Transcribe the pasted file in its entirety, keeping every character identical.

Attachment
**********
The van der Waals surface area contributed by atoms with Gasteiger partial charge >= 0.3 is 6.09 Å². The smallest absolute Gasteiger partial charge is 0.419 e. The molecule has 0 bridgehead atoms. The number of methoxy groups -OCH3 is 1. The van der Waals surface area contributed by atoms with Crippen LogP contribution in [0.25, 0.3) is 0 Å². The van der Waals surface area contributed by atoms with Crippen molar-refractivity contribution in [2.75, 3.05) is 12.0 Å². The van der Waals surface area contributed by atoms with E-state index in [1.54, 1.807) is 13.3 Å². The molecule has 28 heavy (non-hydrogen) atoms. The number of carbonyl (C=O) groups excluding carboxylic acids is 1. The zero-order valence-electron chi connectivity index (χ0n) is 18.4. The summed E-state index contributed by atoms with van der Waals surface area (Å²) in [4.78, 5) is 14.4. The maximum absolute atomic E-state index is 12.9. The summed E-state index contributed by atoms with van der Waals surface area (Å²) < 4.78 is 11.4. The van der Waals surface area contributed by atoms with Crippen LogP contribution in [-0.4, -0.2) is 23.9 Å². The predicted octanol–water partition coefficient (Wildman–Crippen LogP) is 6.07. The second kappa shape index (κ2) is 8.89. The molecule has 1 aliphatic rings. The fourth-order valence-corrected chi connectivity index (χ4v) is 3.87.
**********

The van der Waals surface area contributed by atoms with Gasteiger partial charge >= 0.3 is 6.09 Å². The smallest absolute Gasteiger partial charge is 0.419 e. The molecule has 0 bridgehead atoms. The number of methoxy groups -OCH3 is 1. The van der Waals surface area contributed by atoms with Crippen LogP contribution in [0.25, 0.3) is 0 Å². The van der Waals surface area contributed by atoms with Crippen molar-refractivity contribution in [2.75, 3.05) is 12.0 Å². The van der Waals surface area contributed by atoms with E-state index in [1.54, 1.807) is 13.3 Å². The molecule has 28 heavy (non-hydrogen) atoms. The number of carbonyl (C=O) groups excluding carboxylic acids is 1. The zero-order valence-electron chi connectivity index (χ0n) is 18.4. The summed E-state index contributed by atoms with van der Waals surface area (Å²) in [4.78, 5) is 14.4. The maximum absolute atomic E-state index is 12.9. The summed E-state index contributed by atoms with van der Waals surface area (Å²) < 4.78 is 11.4. The van der Waals surface area contributed by atoms with Crippen LogP contribution in [-0.4, -0.2) is 23.9 Å². The predicted octanol–water partition coefficient (Wildman–Crippen LogP) is 6.07. The second kappa shape index (κ2) is 8.89. The molecule has 1 aliphatic rings. The fourth-order valence-corrected chi connectivity index (χ4v) is 3.87.